موضوعات صحی
دوشنبه 4 آذر‌ماه سال 1387
درد عصب سیاتیک

What is sciatica

Sciatica is pain resulting from irritation of the sciatic nerve. Sciatica pain is typically felt from the low back to behind the thigh and radiating down below the knee. The sciatic nerve is the largest nerve in the body and begins from nerve roots in the lumbar spinal cord in the low back and extends through the buttock area to send nerve endings down the lower limb.

What are causes of sciatica?

While sciatica is most commonly a result of a disc herniation directly pressing on the nerve, any cause of irritation or inflammation of this nerve can reproduce the symptoms of sciatica. These causes include irritation of the nerve from adjacent bone, tumors, muscle, internal bleeding, infections, injury, and other causes.

What are symptoms of sciatica?

Sciatica causes pain, burning sensation, numbness, or tingling radiating from the lower back and upper buttock down the back of the thigh to the back of the leg. Severe sciatica can make walking difficult if not impossible. Sometimes the symptoms of sciatica are aggravated by walking or bending at the waist and relieved by lying down.

How is sciatica diagnosed?

Sciatica is diagnosed with a physical exam and medical history. The typical symptoms and certain examination maneuvers help the health-care practitioner to diagnose sciatica. Sometimes, x-rays, films, and other tests, such as CAT scan or MRI scan and electromyogram, are used to further define causes of sciatica.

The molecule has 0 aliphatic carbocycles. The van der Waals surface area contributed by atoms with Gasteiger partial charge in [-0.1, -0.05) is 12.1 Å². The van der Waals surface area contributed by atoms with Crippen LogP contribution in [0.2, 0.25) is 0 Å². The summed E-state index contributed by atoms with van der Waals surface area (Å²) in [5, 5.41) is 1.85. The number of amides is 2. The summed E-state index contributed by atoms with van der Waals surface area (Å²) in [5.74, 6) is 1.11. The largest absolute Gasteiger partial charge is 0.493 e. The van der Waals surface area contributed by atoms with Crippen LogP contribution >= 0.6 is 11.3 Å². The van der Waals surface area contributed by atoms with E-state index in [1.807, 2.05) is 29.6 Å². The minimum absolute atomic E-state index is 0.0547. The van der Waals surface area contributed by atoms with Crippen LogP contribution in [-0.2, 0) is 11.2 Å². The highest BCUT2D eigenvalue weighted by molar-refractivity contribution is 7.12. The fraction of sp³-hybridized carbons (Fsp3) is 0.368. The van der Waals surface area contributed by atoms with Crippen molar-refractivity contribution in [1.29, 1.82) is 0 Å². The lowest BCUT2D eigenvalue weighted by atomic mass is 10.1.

How is sciatica treated?

Bed rest has been traditionally advocated for the treatment of sciatica. But how useful is it?

To study the effectiveness of bed rest in patients with sciatica of sufficient severity to justify treatment with bed rest for two weeks, a research team in the Netherlands led by Dr. Patrick Vroomen randomly assigned 183 such patients to bed rest or, alternatively, to watchful waiting for this period.

To gauge the outcome, both primary and secondary measures were examined. The primary outcome measures were the global assessments of improvement after two and 12 weeks by the doctor and the patient. The secondary outcome measures were changes in functional status and in pain scores, absenteeism from work, and the need for surgical intervention. Neither the doctors who assessed the outcomes nor those involved in data entry and analysis were aware of the patients' treatment assignments.

The results, reported in the New England Journal of Medicine, showed that after two weeks, 64 of the 92 (70%) patients in the bed-rest group reported improvement, as compared with 59 of the 91 (65%) of the patients in the control (watchful-waiting) group. After 12 weeks, 87% of the patients in both groups reported improvement. The results of assessments of the intensity of pain, the bothersomeness of symptoms, and functional status revealed no significant differences between the two groups. The extent of absenteeism from work and rates of surgical intervention were similar in the two groups.

The researchers concluded that: "Among patients with symptoms and signs of a lumbosacral radicular syndrome, bed rest is not a more effective therapy than watchful waiting." Sometimes conventional wisdom is not as wise as research!

Other treatments for sciatica include addressing the underlying cause, medications to relieve pain and inflammation and relax muscles, and physical therapy. Surgical procedures can sometimes be required for persisting sciatica that is caused by nerve compression at the lower spine.

Sciatica At A Glance

*       Sciatica is a nerve pain from irritation of the sciatic nerve.

*       The sciatic nerve is the largest nerve in the body.

*       Sciatica pain is typically felt from the low back to behind the thigh and radiating down below the knee.

*       Treatments for sciatica depend on the underlying cause and the severity.  

                     by Dr.Samay farhomand the student of Kabul medical Univercity(KMU)